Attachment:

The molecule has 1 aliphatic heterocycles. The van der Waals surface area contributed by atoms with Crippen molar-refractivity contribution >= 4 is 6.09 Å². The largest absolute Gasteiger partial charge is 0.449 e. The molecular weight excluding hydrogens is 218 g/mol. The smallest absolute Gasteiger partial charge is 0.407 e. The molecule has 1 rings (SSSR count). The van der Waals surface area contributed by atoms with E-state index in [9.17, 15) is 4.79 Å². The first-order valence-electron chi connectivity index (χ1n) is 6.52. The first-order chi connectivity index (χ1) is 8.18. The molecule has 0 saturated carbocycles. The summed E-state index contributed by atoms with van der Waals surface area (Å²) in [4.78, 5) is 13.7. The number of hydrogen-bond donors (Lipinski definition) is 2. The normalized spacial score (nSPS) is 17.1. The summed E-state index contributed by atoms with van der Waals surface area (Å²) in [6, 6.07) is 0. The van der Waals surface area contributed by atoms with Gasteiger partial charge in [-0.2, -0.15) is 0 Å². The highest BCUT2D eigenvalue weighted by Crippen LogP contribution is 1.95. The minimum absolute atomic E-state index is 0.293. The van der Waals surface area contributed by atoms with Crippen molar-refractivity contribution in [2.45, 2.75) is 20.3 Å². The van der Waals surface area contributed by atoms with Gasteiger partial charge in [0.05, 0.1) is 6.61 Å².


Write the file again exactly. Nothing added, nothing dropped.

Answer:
The molecule has 1 aliphatic heterocycles. The van der Waals surface area contributed by atoms with Crippen molar-refractivity contribution >= 4 is 6.09 Å². The largest absolute Gasteiger partial charge is 0.449 e. The molecular weight excluding hydrogens is 218 g/mol. The smallest absolute Gasteiger partial charge is 0.407 e. The molecule has 1 rings (SSSR count). The van der Waals surface area contributed by atoms with E-state index in [9.17, 15) is 4.79 Å². The first-order valence-electron chi connectivity index (χ1n) is 6.52. The first-order chi connectivity index (χ1) is 8.18. The molecule has 0 saturated carbocycles. The summed E-state index contributed by atoms with van der Waals surface area (Å²) in [4.78, 5) is 13.7. The number of hydrogen-bond donors (Lipinski definition) is 2. The normalized spacial score (nSPS) is 17.1. The summed E-state index contributed by atoms with van der Waals surface area (Å²) in [6, 6.07) is 0. The van der Waals surface area contributed by atoms with Gasteiger partial charge in [-0.2, -0.15) is 0 Å². The highest BCUT2D eigenvalue weighted by Crippen LogP contribution is 1.95. The minimum absolute atomic E-state index is 0.293. The van der Waals surface area contributed by atoms with Crippen molar-refractivity contribution in [2.45, 2.75) is 20.3 Å². The van der Waals surface area contributed by atoms with Gasteiger partial charge in [0.05, 0.1) is 6.61 Å².